The search for the two men missing from their ship, the Katmai, was to resume at daybreak Thursday.
A Coast Guard plane and helicopter from Adak as well as an Air National Guard plane and copter were to be used in the search, Petty Officer Wes Shinn said.
The search began early Wednesday when an emergency signal was received from the Katmai. Another vessel reported the Katmai had radioed it was taking on water in a stern compartment as it headed toward Dutch Harbor with a load of cod.
U.S. Coast Guard rescuers pulled the survivors from a life raft about 15 hours after their ship sent out a distress call early Wednesday morning. The water was 43 degrees.
The crew's survival suits, physical condition, and their efforts to keep one another semi-warm and awake all could have helped them endure, said Coast Guard Petty Officer Levi Read.
"They were in good spirits and in good shape," Read said. "They asked to stay, so they could continue to help with the search."
The four survivors were discovered in the raft near the Amchitka Pass, which links the Bering Sea to the Pacific Ocean about 1,400 miles southwest of Anchorage.
It wasn't clear what happened to the 93-foot Katmai. The Coast Guard received an e-mail from another boat, the Blue Ballard, saying the Katmai had lost steering and was taking on water, Read said.
The Coast Guard received an electronic signal at 1 a.m. from the Katmai. A search helicopter and C-130 airplane were sent from Kodiak, a journey of about 4 1/2 hours. The plane crew spotted two strobe lights in the water and dropped two life rafts. But the searchers had seen no sign of the Katmai or its crew, Read said.
One strobe was attached to an empty survival suit and the other was attached to a floating emergency beacon that can be triggered automatically by contact with water. Vessels are required to carry those devices to signal emergencies and aid searches.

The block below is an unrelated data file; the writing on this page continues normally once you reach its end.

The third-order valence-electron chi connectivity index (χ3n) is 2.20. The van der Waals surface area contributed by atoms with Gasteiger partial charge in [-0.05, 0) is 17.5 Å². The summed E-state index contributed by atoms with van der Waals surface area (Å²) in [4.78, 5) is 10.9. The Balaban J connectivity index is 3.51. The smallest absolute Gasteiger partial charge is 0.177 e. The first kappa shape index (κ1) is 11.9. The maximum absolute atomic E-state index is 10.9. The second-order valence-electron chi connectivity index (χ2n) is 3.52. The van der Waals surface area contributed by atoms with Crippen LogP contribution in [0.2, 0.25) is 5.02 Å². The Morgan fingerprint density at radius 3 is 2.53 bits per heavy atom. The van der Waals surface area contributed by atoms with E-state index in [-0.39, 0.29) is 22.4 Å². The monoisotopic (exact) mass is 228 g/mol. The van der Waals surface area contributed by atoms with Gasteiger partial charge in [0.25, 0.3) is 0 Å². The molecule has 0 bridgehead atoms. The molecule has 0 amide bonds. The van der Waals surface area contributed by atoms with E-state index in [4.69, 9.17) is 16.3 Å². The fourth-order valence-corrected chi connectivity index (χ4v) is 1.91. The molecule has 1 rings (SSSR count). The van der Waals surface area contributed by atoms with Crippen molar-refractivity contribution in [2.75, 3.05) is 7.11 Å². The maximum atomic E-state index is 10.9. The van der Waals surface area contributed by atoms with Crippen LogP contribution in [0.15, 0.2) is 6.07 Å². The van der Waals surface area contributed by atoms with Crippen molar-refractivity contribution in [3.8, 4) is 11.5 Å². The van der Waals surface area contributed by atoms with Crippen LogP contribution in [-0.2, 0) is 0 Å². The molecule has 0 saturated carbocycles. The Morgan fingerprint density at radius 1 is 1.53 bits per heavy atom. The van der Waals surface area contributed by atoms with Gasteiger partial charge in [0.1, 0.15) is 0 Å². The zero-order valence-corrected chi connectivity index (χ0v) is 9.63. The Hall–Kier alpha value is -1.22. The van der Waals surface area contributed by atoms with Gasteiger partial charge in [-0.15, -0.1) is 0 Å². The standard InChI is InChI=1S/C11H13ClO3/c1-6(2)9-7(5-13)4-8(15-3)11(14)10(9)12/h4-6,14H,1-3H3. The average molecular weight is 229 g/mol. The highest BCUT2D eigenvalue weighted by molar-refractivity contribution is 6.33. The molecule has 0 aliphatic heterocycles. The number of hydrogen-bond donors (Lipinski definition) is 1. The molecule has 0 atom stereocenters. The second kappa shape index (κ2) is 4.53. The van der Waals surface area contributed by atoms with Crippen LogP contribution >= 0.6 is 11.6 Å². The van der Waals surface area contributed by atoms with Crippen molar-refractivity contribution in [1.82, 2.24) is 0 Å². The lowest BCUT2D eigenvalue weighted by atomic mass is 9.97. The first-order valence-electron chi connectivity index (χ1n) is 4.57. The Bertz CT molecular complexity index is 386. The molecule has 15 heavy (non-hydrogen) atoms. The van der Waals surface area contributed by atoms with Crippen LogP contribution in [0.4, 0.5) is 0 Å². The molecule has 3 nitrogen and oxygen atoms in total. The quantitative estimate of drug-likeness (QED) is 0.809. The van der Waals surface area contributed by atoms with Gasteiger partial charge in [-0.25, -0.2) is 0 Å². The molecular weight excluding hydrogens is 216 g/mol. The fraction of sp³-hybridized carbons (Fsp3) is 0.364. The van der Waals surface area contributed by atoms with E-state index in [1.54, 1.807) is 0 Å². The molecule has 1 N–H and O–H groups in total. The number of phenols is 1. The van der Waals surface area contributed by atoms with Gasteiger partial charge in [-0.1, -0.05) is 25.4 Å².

The Coast Guard did not receive a mayday call, but given the boat's remote location, it may not have been heard.
"It's hard to say whether they tried or not," Read said.
At least one fishing vessel arrived to help the Coast Guard with the search, and another was expected. The fishing vessel found one of the two bodies, as well as debris, survival suits, fishing gear, a buoy and a life ring, Read said.
The Coast Guard reported 10- to 15-foot seas in the area, with winds from the north at 34 mph. The area had a mix of rain and snow.
The Katmai was carrying a load of cod and heading toward Dutch Harbor on Unalaska Island, Read said. Dutch Harbor is 800 miles southwest of Anchorage.
According to state permit records, the Katmai is owned by Seattle-based Katmai Fisheries. Calls to the company by The Associated Press were not returned.
Jeff Debell, a spokesman for Katmai Fisheries, told the Seattle Post-Intelligencer that company officials were worried about the families. He did not identify the crew.
The newspaper said the captain, 40-year-old Henry Blake, was identified by his brother, Paul Blake. Paul Blake says Henry had been captain of the Katmai for just a few months but had been fishing his entire adult life. His fate was unknown.
The Seattle Times reported Thursday that the Katmai passed a Coast Guard inspection earlier this year that checked for survival suits and crew emergency training.